" Trees are Earth's endless effort to speak to the listening heaven." ~ Rabindranath Tagore

Environment
Seeds of Realisation
Bittu Sahgal, Editor, Sanctuary and Cub magazines talks of man's dependence on nature and our need to remain aware of it.

Plants moved from the sea to land and learned to propagate themselves by casting spores and seeds about at random. It was a very expensive way to multiply, using wind and water to spread their genetic material, but there was no other option. The mists of prehistory reveal that it was a very difficult time for the plants, yet huge forests sprang up, some of which are still around to remind us of how nature can overcome obstacles... given the time to do so.

The first flower that bloomed on earth was in response to the gift of flight. Crawling creatures began to climb the tall trees that flourished in the ancient forests, to exploit new storehouses of food. Then, instead of climbing down in search of different pastures, they probably chose to jump off... glide... and, eventually, to fly.

Environment
Beautiful Beasts
Paradise in the Wild
The Ocean:Conquest
A Source of Solace
Sighting the Ocean
The Ocean in Verse
Childhood Dream
Hunt for Indian Tiger

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Rock Climbing
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Without the benefit of intelligence an inexplicable evolutionary inspiration led plants to discover how to exploit this new-found talent of the crawling ones. Instead of squandering millions of seeds they began to take advantage of a new `courier' service -- pollination. Flowers evolved to attract flying insects. The blooms advertised the availability of nectar and demanded only that their seeds be carried and deposited precisely on other plants of their own kind. Essences too performed the same function, though we might imagine they were intended to entertain the human nose.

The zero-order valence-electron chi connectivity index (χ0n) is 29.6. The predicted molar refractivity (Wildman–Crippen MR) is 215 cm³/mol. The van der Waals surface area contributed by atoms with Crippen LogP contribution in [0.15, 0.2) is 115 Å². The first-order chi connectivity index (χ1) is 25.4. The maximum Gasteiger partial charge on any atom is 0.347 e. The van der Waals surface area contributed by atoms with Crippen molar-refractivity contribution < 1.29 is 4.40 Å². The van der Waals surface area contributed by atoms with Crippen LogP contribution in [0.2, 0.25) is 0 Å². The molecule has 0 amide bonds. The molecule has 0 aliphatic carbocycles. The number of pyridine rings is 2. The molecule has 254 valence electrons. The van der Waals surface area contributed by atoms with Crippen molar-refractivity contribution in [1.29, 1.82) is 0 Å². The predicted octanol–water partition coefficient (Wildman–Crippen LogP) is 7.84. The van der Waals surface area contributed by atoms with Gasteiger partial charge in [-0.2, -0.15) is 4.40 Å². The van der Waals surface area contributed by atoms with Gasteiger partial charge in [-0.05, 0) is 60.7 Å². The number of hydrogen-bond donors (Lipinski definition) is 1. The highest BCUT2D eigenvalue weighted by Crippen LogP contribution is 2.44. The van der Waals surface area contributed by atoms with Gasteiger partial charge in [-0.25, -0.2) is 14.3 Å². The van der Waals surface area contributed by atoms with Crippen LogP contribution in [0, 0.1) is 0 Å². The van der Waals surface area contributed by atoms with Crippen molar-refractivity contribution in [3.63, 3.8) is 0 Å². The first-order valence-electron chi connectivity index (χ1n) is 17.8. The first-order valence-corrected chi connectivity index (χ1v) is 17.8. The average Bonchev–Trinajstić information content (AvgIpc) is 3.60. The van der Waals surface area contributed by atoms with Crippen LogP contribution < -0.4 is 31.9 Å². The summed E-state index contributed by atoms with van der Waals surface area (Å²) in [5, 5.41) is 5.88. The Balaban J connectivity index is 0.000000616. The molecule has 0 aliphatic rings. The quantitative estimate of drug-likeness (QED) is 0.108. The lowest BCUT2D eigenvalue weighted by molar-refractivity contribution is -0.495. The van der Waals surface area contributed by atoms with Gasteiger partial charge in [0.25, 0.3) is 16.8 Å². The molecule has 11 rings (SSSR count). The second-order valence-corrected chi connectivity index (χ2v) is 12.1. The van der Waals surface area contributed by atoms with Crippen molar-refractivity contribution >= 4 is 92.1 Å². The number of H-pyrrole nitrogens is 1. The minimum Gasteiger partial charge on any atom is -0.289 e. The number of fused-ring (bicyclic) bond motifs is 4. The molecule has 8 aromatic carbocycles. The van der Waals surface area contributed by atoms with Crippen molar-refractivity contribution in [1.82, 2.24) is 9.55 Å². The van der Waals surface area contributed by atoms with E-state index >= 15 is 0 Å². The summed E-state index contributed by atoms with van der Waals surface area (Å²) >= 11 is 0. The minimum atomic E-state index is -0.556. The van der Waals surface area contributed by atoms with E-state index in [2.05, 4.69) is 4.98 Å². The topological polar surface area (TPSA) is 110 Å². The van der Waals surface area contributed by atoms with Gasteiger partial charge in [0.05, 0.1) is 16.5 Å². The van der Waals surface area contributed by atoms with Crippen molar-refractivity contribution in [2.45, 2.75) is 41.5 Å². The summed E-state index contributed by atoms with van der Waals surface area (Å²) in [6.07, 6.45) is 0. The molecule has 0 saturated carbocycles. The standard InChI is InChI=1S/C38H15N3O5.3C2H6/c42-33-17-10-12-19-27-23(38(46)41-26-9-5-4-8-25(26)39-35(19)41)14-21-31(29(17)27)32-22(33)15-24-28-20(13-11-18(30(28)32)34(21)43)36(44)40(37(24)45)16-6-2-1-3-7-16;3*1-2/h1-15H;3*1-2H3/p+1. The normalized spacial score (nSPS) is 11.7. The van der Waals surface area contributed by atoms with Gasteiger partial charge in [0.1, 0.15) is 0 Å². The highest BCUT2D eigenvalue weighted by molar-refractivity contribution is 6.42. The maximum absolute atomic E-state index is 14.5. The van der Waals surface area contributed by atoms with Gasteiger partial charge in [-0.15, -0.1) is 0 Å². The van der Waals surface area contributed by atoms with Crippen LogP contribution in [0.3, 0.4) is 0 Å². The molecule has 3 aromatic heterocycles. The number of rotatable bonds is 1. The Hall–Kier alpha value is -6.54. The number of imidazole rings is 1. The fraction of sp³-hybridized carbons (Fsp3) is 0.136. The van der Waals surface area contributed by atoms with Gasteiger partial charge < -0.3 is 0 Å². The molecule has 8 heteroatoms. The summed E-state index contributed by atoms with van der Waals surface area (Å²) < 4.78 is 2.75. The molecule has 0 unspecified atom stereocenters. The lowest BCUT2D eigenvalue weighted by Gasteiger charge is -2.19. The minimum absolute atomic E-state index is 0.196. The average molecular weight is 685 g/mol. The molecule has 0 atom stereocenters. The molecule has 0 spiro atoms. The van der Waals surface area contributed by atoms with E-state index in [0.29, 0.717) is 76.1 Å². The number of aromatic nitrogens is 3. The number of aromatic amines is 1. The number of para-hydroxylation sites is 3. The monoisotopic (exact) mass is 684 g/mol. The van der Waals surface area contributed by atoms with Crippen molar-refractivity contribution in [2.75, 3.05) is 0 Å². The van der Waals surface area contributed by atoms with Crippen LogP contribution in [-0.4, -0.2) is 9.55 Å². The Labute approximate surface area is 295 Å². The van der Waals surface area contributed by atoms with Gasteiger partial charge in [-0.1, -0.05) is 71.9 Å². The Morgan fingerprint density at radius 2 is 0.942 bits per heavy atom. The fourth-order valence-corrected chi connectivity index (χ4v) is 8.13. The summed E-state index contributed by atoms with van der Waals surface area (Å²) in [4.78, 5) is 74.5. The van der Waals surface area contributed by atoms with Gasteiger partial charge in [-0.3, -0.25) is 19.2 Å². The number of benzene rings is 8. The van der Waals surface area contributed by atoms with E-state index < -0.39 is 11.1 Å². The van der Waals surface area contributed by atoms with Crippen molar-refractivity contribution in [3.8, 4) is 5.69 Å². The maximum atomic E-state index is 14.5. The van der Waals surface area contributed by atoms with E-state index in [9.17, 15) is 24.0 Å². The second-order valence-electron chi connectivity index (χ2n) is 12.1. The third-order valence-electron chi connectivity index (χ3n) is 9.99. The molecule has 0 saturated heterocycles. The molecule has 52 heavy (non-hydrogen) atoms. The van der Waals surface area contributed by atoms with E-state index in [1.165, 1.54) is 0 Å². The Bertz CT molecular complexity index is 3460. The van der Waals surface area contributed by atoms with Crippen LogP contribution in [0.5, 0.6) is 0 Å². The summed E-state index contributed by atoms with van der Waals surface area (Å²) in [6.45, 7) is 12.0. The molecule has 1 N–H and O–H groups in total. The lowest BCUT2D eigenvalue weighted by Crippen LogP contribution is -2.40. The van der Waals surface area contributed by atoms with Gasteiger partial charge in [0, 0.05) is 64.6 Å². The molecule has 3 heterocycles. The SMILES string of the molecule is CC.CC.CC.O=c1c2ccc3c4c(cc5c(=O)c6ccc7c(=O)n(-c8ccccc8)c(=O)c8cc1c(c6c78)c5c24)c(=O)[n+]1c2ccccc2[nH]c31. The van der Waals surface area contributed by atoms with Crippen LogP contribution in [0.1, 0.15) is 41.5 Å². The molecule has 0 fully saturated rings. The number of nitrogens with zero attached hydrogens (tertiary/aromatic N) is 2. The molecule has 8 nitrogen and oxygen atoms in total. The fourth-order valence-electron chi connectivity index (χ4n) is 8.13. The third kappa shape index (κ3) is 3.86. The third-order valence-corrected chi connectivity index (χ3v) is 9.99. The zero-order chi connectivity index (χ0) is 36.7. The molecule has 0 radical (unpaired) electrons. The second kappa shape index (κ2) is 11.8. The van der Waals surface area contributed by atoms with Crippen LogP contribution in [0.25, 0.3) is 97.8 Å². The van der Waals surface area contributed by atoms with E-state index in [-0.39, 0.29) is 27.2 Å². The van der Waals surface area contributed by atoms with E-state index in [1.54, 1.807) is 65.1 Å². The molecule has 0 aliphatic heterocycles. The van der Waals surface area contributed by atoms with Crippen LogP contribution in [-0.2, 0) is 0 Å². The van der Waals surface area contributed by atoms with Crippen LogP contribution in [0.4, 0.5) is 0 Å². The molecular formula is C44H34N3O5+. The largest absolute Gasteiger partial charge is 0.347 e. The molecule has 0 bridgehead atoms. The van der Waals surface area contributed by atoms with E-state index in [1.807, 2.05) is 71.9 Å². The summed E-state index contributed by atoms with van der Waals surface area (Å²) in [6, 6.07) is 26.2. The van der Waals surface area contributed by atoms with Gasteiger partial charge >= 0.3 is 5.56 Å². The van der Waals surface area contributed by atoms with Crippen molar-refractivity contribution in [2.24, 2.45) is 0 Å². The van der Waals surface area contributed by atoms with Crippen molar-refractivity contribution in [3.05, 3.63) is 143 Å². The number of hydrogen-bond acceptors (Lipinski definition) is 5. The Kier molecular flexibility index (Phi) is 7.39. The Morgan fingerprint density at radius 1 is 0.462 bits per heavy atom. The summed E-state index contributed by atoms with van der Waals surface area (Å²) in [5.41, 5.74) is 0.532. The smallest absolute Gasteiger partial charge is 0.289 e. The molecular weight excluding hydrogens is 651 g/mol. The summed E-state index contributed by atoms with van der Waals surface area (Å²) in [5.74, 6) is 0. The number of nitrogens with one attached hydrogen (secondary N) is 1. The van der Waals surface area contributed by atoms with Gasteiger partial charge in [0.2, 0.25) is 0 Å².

The partnership between plants and insects is among the most successful bonds in the history of life on Earth. Seventy-five per cent of all living creatures on Earth are insects. Instead of fighting with insects and weeds through the application of poisons in a feeble attempt to ensure our food security, we could profit greatly by cooperating with insects. The evolutionary forces responsible for the equilibrium between plants, animals and climate are way beyond our ken. Which is why the insects have learned to metabolise our poisons, even as DDT and other toxins find their way back into our own systems to poison us. The processes, communication techniques, checks and balances in nature put our most sophisticated scientific endeavours to shame, yet this does not prompt humility in scientists, or others who would be king. This is the fundamental divide between those who ask that our efforts to develop should flow with the tide of nature, instead of attempting to redesign the whole system.

No such dilemma exists in the minds of the tribal people of the world who we consider backward and in need of our peculiar brand of education. From Africa and Brazil, to Indonesia and India, forest living people had learned how to survive in the face of nature's worst trials. In the crucible of their existence lie the answers to many modern dilemmas. More than their technologies, it is their attitudes to survival we will need to imbibe if we are to weather the coming storms that clearly lie ahead of us.

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Like the democracy movements that swept through the communist world, this realisation of man's dependence upon nature is beginning to take root among millions of people living closer to nature than those of us who live in the cities. We clearly have much growing up to do. Instead of tinkering like spoilt children in our fragile garden of plenty, the time has come for the real thinkers to put their minds to educating the rest of humanity. Technology cannot produce water, nor can it cleanse it of all the poisons we throw into our lakes and rivers. Science cannot ensure food production in the absence of healthy soil, irrespective of what Cynamid, ICI and Union Carbide would have us believe. The only valid use of nuclear power is our direct use of the sun, for instance to heat and dry our clothes, food and homes. I expect these messages to be carried far and wide by the poets, philosophers and children of the world, in the face of bitter opposition by the dark forces of industry and politics. And from the debates sure to rage in coming days about whether our current endeavours amount to development or destruction, I expect the seeds of realisation to flourish.


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Editor: Romola Butalia       (c) India Travelogue. All rights reserved.